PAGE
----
Global rights index ranks 141 countries against 97 internationally recognised indicators to assess workers’ rights,
The Gulf States are among the world’s worst countries for workers’ rights according to the 2015 Global Rights Index of the ITUC. “Workers in the Gulf States where the ‘kafala’ system is widespread endure many of the violations. This makes the Middle East and North Africa the world’s worst region for fundamental rights at work,” says ITUC General Secretary Sharan Burrow.
Every year the International Trade Union Confederation ITUC ranks 141 countries against 97 internationally recognised indicators to assess where workers’ rights are best protected, in law and in practice.
The International Trade Union Confederation has been collecting data on the abuse of trade union rights around the world for more than 30 years. Since 2014 the findings are presented through the Global Rights Index. It offers a snapshot for government and business to see how their laws and supply chains have deteriorated or improved in the last 12 months.
The ten worst countries for working people are:
- Saudi Arabia,
- Swaziland and
- United Arab Emirates.
“Workers in Colombia and Guatemala have been murdered for trying to negotiate better working conditions. In Qatar and Saudi Arabia migrants continue to endure forced labour and labour law exclusions which amount to modern slavery.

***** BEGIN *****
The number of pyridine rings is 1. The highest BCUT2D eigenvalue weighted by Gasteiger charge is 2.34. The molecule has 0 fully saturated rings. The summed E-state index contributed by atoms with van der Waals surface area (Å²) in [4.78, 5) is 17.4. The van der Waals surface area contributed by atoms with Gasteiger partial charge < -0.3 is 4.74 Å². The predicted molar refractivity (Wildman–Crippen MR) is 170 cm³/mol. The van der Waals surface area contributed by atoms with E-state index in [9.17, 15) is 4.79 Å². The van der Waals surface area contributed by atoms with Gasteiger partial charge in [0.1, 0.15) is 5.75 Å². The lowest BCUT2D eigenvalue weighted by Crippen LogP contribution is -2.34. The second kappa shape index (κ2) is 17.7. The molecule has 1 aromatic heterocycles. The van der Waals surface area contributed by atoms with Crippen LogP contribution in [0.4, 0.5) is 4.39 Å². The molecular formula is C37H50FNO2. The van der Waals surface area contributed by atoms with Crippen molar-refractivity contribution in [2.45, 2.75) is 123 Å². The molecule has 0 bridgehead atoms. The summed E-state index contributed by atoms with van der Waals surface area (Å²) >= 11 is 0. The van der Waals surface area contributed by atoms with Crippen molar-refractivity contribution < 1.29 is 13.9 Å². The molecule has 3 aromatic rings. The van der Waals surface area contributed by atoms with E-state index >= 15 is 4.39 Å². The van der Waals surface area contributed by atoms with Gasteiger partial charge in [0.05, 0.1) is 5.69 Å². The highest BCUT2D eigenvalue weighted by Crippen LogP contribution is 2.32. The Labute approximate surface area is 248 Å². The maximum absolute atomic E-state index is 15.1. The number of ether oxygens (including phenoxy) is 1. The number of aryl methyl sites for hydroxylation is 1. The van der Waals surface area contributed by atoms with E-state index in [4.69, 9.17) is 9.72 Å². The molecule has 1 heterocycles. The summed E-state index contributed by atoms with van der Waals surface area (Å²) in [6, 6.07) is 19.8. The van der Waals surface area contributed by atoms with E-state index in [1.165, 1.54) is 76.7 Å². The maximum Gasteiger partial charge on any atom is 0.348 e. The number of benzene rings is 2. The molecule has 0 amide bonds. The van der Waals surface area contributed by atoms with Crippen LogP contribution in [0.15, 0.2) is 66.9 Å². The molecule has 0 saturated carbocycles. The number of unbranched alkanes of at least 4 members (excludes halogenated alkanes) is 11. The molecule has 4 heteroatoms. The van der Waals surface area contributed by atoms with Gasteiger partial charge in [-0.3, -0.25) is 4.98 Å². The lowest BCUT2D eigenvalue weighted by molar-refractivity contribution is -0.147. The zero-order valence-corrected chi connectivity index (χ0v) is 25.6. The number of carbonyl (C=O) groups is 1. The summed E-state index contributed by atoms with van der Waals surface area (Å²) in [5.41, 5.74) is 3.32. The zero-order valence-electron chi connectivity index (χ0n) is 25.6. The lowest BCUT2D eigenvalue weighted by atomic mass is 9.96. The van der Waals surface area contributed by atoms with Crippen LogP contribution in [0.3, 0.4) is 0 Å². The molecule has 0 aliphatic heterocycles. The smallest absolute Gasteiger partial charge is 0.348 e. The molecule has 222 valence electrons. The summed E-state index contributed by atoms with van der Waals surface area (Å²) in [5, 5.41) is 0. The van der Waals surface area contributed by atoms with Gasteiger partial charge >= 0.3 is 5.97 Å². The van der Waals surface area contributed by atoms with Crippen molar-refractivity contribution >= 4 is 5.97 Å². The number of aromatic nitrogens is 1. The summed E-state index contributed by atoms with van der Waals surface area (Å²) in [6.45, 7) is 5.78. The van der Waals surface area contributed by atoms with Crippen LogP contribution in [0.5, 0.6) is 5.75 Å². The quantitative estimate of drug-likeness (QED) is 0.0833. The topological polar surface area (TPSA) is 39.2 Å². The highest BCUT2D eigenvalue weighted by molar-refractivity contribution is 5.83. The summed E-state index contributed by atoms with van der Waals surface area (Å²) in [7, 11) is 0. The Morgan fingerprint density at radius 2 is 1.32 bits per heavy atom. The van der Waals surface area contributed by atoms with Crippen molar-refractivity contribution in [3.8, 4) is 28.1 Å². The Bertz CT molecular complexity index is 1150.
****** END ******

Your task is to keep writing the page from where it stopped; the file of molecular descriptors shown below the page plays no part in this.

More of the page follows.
In 73 of 141 countries, workers faced dismissals, suspensions, pay cuts and demotions for attempting to negotiate better working conditions, while in 84 countries employers adopted illegal strategies to deny or delay bargaining with representative trade unions.
The reports key findings
- Out of a total of 141 countries, the number where workers faced arbitrary arrest and detention increased from 35 to 44, and included countries such as Spain and Brazil.
- In almost 60 per cent of countries, certain types of workers are excluded from their fundamental labour rights.
- Unionists were murdered in 11 countries, one up from last year, including 22 deaths in Colombia alone.
- Seventy per cent of countries have workers with no right to strike.
- Two thirds of countries deny workers collective bargaining rights.
- More than half of countries in the survey deny workers access to the rule of law.
In the past year, unions have reported violent crackdowns on peaceful protests in Cambodia, Costa Rica, Paraguay and Ukrain. In Qatar around 100 migrant workers striking against poverty wages were arrested last November.
Publication date 15 06 2015